Here we are at the end of British Science Week 2018, and our final blog. Throughout the week, we’ve explored some of our clients’ work in more detail, as well as looking at how the BBC’s Blue Planet II gave a much-needed PR boost to the world’s oceans.
It’s been a week of celebration across the UK, with the spotlight on the highly technical fields of work required to make our lives that little bit easier. There was also the sad news of Professor Stephen Hawking’s death; the outpouring of emotion from across the world reflected the extraordinary impact and influence this Great Brit had on a generation.
To round off the week, we’ve asked the TSP team, plus some of our clients, which scientific discovery from the last 12 months has excited or inspired them the most. Here are their responses!
- The MIT project has found a way to pull water from dry air using only the power of the sun. It’s been able to extract litres of water each day from conditions as low as just 20% humidity and could have a huge impact in areas that have no access to water.
- Oxford University ran a study that managed to restore partial sight to mice with retinitis pigmentosa, reprogramming remaining retinal nerve cells using gene therapy. These results will lead the way to human trials and, hopefully, the partial cure of the most common causes of blindness in both adults and children.
- In May and June 2017, the research ship Investigator voyaged to the depths of the Coral Sea off the coast of Australia, down to 4,000 metres. It collected over 1,000 different marine species, about one third of which were previously unknown to science.
- British scientists have been able to isolate different strains of Tuberculosis using genome sequencing. By swiftly identifying the species of the organism, medics can better predict which drugs it might be resistant to, making treatment more targeted. Two huge trends in healthcare research are apparent from this breakthrough: personalised medicine and drug resistance.
- Artificial intelligence research has made rapid progress in a wide variety of domains, from speech recognition and image classification, to genomics and drug discovery. In many cases, these are specialist systems that leverage enormous amounts of human expertise and data.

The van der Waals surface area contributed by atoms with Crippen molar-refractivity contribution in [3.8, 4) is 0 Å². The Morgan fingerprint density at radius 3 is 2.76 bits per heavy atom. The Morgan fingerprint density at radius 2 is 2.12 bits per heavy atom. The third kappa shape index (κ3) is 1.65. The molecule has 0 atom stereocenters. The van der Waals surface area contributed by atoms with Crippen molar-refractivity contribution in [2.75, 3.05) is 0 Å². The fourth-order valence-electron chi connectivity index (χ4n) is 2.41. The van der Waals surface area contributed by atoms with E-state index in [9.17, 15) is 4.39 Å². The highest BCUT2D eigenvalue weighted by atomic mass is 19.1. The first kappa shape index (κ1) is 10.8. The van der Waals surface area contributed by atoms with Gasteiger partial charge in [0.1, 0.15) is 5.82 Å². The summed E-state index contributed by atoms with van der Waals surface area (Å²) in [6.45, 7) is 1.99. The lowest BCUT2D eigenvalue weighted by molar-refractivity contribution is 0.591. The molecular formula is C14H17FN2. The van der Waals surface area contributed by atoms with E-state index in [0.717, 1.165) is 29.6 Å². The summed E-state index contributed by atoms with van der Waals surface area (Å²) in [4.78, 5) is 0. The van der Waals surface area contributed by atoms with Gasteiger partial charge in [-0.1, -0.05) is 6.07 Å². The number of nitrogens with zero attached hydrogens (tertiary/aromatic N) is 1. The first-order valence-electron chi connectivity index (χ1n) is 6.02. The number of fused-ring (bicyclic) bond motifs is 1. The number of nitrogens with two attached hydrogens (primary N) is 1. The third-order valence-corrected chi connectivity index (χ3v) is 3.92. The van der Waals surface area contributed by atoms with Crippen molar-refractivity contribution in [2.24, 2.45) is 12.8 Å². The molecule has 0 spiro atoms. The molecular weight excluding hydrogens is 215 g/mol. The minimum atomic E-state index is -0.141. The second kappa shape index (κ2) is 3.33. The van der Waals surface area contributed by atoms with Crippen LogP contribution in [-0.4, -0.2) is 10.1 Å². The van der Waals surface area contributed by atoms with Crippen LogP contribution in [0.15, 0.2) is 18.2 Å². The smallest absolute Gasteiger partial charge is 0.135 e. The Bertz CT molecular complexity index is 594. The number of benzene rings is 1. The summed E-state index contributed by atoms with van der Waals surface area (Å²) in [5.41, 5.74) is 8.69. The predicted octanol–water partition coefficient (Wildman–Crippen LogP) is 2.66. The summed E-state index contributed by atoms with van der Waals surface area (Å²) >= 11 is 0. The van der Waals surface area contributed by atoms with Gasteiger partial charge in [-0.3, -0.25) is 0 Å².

- February’s SpaceX Tesla Roadster launch was extraordinary. The car is predicted to reach the orbit of Mars in a couple of years and these ambitious projects and breakthrough technologies have the potential to change the world.
- The cure for a form of hereditary blindness called leber congenital amaurosis is the first gene therapy approved by the US Food and Drug Administration for an inherited disease. The treatment, called Luxturna, is a one-time virus dose that gets injected into a patient’s retina. The corrected gene in the virus taps out the flawed, blindness-inducing gene in the eye, and produces a key vision-producing protein that patients with the disease normally can’t. In clinical trials of the treatment, 13 out of 20 patients saw positive results.
- As the global demand for food continues to rise, the environmental sustainability of traditional meat proteins has been called into question. There’s so much exciting innovation around alternative sources of protein, including increases in use of plant-based protein, insects as protein sources and even laboratory grown meat. These innovations, along with continual improvements in the efficiency of conventional farming, are crucial for the planet to support a healthy, growing population.
We’d encourage you to ask yourself, your friends, family and colleagues the same question – it’s only when you take a step back and consider the true impact of science and technology that you can see why it’s important to preserve, celebrate, fund and encourage it. For us, and for future generations.
Here at The Scott Partnership, we’re passionate about science and the service we provide to our clients. If our BSW activity has sparked something for you, we’d love to hear from you! Email [email protected] or give us a call on +44 1477 539539.
By Georgia Smith, Senior Account Manager at The Scott Partnership.